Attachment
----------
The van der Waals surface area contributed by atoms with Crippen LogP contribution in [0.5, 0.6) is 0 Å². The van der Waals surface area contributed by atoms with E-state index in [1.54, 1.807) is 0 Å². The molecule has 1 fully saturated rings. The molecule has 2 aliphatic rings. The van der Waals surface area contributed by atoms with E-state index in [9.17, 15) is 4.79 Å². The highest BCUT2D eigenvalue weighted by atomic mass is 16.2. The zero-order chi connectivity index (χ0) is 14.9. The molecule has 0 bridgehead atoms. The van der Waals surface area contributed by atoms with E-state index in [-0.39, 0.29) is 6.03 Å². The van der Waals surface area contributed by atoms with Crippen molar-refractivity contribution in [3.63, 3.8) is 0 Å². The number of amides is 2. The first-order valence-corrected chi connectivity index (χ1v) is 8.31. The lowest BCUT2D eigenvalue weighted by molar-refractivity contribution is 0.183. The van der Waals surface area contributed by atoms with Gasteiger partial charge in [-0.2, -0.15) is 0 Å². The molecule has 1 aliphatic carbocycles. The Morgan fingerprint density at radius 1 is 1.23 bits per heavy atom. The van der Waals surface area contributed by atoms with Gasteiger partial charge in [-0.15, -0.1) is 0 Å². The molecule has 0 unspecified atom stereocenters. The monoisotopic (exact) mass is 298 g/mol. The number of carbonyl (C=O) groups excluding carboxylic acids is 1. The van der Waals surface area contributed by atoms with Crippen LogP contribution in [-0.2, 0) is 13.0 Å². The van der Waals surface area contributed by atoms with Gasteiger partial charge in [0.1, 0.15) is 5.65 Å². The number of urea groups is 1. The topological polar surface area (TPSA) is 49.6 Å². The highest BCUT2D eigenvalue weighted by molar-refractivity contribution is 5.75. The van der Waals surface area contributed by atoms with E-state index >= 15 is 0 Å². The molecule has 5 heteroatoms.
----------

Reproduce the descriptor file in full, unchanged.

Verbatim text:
The van der Waals surface area contributed by atoms with Crippen LogP contribution in [0.5, 0.6) is 0 Å². The van der Waals surface area contributed by atoms with E-state index in [1.54, 1.807) is 0 Å². The molecule has 1 fully saturated rings. The molecule has 2 aliphatic rings. The van der Waals surface area contributed by atoms with E-state index in [9.17, 15) is 4.79 Å². The highest BCUT2D eigenvalue weighted by atomic mass is 16.2. The zero-order chi connectivity index (χ0) is 14.9. The molecule has 0 bridgehead atoms. The van der Waals surface area contributed by atoms with E-state index in [-0.39, 0.29) is 6.03 Å². The van der Waals surface area contributed by atoms with Crippen molar-refractivity contribution in [3.63, 3.8) is 0 Å². The number of amides is 2. The first-order valence-corrected chi connectivity index (χ1v) is 8.31. The lowest BCUT2D eigenvalue weighted by molar-refractivity contribution is 0.183. The van der Waals surface area contributed by atoms with Gasteiger partial charge in [-0.2, -0.15) is 0 Å². The molecule has 1 aliphatic carbocycles. The Morgan fingerprint density at radius 1 is 1.23 bits per heavy atom. The van der Waals surface area contributed by atoms with Gasteiger partial charge in [-0.15, -0.1) is 0 Å². The molecule has 0 unspecified atom stereocenters. The monoisotopic (exact) mass is 298 g/mol. The number of carbonyl (C=O) groups excluding carboxylic acids is 1. The van der Waals surface area contributed by atoms with Crippen LogP contribution in [-0.2, 0) is 13.0 Å². The van der Waals surface area contributed by atoms with Gasteiger partial charge in [0.1, 0.15) is 5.65 Å². The number of urea groups is 1. The topological polar surface area (TPSA) is 49.6 Å². The highest BCUT2D eigenvalue weighted by molar-refractivity contribution is 5.75. The van der Waals surface area contributed by atoms with E-state index >= 15 is 0 Å². The molecule has 5 heteroatoms.